Consortium Led by China's Apex to Buy Lexmark for $3.6 B
American printer maker Lexmark has agreed to be acquired by a consortium of companies, led by Chinese firm Apex Technology and private equity firm PAG Asia Capital, in a $3.6 billion all-cash deal valuing Lexmark at $40.50 per share. Legend Capital Management Co., Ltd. (Legend Capital), formerly known as Lenovo Capital, is also a member of the Consortium.
Lexmark shares jumped 14% in post-market trading after the company reportedly accepted the offer to be acquired. Lexmark said the deal represented a 30 percent premium to its closing price on October 21st when the company started to work with investment bank Goldman Sachs to “explore strategic alternatives.”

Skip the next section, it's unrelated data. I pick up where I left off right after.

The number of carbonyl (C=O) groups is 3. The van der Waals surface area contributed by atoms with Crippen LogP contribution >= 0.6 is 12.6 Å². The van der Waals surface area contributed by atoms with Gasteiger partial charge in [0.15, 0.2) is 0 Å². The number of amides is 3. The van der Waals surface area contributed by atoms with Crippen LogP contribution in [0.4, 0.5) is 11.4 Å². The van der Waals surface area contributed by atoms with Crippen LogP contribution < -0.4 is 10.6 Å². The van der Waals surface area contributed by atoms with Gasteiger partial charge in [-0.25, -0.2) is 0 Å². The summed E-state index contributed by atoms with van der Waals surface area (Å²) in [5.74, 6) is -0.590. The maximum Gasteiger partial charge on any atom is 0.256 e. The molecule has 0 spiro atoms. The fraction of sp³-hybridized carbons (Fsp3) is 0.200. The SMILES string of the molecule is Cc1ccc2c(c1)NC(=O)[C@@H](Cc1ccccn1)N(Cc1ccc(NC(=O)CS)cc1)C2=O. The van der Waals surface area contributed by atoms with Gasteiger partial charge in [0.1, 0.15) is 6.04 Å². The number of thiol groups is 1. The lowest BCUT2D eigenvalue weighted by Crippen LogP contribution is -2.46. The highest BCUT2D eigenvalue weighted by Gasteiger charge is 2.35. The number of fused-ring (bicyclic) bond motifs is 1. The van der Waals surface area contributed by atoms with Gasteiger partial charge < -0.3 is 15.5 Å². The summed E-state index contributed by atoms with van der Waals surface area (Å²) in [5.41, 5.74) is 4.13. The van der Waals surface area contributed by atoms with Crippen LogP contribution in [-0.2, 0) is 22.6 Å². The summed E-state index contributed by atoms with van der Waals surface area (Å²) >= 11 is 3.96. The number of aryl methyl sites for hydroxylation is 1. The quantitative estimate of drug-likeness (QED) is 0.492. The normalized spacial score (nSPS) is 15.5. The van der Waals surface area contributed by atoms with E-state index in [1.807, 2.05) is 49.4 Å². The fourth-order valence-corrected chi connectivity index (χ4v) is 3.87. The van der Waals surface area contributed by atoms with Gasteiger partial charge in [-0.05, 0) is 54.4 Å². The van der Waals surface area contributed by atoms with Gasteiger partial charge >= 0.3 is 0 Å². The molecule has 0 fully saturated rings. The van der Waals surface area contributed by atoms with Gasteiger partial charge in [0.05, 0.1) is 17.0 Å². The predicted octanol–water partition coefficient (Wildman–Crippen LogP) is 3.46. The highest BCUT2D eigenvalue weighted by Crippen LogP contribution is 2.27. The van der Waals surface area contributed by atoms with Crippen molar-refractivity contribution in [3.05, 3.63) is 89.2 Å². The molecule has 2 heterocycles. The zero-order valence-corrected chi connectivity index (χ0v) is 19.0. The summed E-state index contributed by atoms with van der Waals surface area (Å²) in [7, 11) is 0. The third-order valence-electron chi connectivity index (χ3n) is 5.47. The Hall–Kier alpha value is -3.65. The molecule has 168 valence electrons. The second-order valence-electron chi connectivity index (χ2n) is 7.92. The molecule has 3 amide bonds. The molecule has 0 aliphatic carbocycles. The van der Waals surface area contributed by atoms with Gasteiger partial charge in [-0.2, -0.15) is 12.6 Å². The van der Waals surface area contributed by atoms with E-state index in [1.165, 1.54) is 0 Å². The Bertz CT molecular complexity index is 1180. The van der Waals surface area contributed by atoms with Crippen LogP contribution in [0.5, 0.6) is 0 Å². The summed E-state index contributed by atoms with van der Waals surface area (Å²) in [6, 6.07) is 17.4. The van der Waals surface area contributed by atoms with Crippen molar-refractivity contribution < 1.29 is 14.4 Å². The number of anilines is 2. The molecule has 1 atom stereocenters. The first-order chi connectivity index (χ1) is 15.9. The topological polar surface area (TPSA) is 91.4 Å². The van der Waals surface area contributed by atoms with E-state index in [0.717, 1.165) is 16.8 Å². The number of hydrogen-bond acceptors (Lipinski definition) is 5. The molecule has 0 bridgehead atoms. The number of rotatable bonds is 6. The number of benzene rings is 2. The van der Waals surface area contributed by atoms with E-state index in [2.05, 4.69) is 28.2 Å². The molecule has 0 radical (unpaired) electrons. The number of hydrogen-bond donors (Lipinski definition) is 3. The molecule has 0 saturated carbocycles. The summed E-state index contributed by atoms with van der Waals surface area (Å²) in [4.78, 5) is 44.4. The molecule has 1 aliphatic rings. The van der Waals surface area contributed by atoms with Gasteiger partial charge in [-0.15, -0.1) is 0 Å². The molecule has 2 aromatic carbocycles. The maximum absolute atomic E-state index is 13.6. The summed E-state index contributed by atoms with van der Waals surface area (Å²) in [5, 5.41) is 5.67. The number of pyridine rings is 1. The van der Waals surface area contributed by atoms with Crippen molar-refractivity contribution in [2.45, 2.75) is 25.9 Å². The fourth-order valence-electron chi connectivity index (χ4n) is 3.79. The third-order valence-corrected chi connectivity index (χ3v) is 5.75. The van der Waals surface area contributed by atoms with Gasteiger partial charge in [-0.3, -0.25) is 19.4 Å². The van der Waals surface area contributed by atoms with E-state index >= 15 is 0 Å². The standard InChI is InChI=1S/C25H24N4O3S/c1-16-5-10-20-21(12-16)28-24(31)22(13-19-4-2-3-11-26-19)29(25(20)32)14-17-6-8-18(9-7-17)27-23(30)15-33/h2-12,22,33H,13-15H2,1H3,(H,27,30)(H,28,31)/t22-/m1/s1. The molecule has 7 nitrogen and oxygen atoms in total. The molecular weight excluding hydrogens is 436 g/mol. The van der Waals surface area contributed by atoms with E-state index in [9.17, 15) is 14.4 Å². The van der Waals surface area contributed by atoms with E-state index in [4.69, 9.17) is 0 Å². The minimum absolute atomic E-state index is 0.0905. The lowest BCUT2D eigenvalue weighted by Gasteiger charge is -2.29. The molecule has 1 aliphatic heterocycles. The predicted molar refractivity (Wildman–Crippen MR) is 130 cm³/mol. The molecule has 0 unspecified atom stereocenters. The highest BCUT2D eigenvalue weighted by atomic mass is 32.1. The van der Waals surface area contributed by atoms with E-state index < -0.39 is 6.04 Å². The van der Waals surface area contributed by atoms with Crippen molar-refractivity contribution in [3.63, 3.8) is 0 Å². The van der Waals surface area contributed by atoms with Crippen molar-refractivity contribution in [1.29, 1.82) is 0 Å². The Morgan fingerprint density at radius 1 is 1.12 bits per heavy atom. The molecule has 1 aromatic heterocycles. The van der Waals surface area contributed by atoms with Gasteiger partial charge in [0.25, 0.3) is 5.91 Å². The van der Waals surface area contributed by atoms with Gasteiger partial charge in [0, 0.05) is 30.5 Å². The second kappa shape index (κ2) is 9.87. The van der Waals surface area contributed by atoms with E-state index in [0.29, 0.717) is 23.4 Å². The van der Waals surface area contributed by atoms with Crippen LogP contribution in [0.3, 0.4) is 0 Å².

CMS-Connected reported earlier this month that Apex Technology, which is a manufacturer of ink cartridge chips, was eyeing a potential acquisition of Lexmark International.
The decision has been made by Lexmark’s Board of Directors, with the assistance of external advisors, as a result of an exhaustive evaluation of strategic alternatives to enable shareholders to make the most of the company's value and unearth potential of the company.
“This is an exciting transaction that Lexmark’s board of directors believes is in the best interests of our shareholders,” Lexmark Chairman and Chief Executive Officer Paul Rooke said in the statement. “The transaction will benefit our customers and provide new opportunities for our employees.”
The company expects the deal will help its efforts to expand in the Asia Pacific market. In that regard, Rooke stated: